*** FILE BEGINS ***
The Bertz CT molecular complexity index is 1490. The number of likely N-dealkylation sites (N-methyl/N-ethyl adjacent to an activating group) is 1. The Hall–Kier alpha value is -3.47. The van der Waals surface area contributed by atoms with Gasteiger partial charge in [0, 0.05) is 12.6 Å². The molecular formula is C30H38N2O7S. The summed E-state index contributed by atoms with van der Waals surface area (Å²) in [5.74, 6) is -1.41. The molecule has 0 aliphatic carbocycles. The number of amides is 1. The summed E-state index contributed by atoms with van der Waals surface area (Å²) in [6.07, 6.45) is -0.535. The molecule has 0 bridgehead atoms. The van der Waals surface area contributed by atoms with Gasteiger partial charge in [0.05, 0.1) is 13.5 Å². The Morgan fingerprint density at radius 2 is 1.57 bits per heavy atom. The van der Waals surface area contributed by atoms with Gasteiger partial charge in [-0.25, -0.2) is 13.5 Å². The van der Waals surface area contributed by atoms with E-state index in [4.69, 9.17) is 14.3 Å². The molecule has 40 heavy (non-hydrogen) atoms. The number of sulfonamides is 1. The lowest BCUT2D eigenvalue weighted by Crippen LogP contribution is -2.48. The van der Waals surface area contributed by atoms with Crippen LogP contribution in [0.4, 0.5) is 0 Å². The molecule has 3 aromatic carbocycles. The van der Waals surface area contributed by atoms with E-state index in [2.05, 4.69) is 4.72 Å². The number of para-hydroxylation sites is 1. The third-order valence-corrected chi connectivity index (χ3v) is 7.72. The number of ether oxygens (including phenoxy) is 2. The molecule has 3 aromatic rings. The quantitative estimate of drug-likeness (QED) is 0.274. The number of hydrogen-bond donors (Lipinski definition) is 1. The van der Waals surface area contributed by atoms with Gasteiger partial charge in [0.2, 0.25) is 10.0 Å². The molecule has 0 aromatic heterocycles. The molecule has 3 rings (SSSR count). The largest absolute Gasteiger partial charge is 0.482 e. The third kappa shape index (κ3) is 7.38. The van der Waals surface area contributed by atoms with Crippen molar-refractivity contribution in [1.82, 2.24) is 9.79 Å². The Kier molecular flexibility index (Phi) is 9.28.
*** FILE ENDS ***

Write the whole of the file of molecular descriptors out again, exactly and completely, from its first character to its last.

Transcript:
The Bertz CT molecular complexity index is 1490. The number of likely N-dealkylation sites (N-methyl/N-ethyl adjacent to an activating group) is 1. The Hall–Kier alpha value is -3.47. The van der Waals surface area contributed by atoms with Gasteiger partial charge in [0, 0.05) is 12.6 Å². The molecular formula is C30H38N2O7S. The summed E-state index contributed by atoms with van der Waals surface area (Å²) in [5.74, 6) is -1.41. The molecule has 0 aliphatic carbocycles. The number of amides is 1. The summed E-state index contributed by atoms with van der Waals surface area (Å²) in [6.07, 6.45) is -0.535. The molecule has 0 bridgehead atoms. The van der Waals surface area contributed by atoms with Gasteiger partial charge in [0.05, 0.1) is 13.5 Å². The Morgan fingerprint density at radius 2 is 1.57 bits per heavy atom. The van der Waals surface area contributed by atoms with Gasteiger partial charge in [-0.25, -0.2) is 13.5 Å². The van der Waals surface area contributed by atoms with E-state index in [4.69, 9.17) is 14.3 Å². The molecule has 40 heavy (non-hydrogen) atoms. The number of sulfonamides is 1. The lowest BCUT2D eigenvalue weighted by Crippen LogP contribution is -2.48. The van der Waals surface area contributed by atoms with Crippen LogP contribution in [0.4, 0.5) is 0 Å². The molecule has 3 aromatic carbocycles. The van der Waals surface area contributed by atoms with E-state index in [2.05, 4.69) is 4.72 Å². The number of para-hydroxylation sites is 1. The third-order valence-corrected chi connectivity index (χ3v) is 7.72. The number of ether oxygens (including phenoxy) is 2. The molecule has 3 aromatic rings. The quantitative estimate of drug-likeness (QED) is 0.274. The number of hydrogen-bond donors (Lipinski definition) is 1. The van der Waals surface area contributed by atoms with Gasteiger partial charge in [0.2, 0.25) is 10.0 Å². The molecule has 0 aromatic heterocycles. The molecule has 3 rings (SSSR count). The largest absolute Gasteiger partial charge is 0.482 e. The third kappa shape index (κ3) is 7.38. The van der Waals surface area contributed by atoms with Crippen molar-refractivity contribution in [1.82, 2.24) is 9.79 Å². The Kier molecular flexibility index (Phi) is 9.28.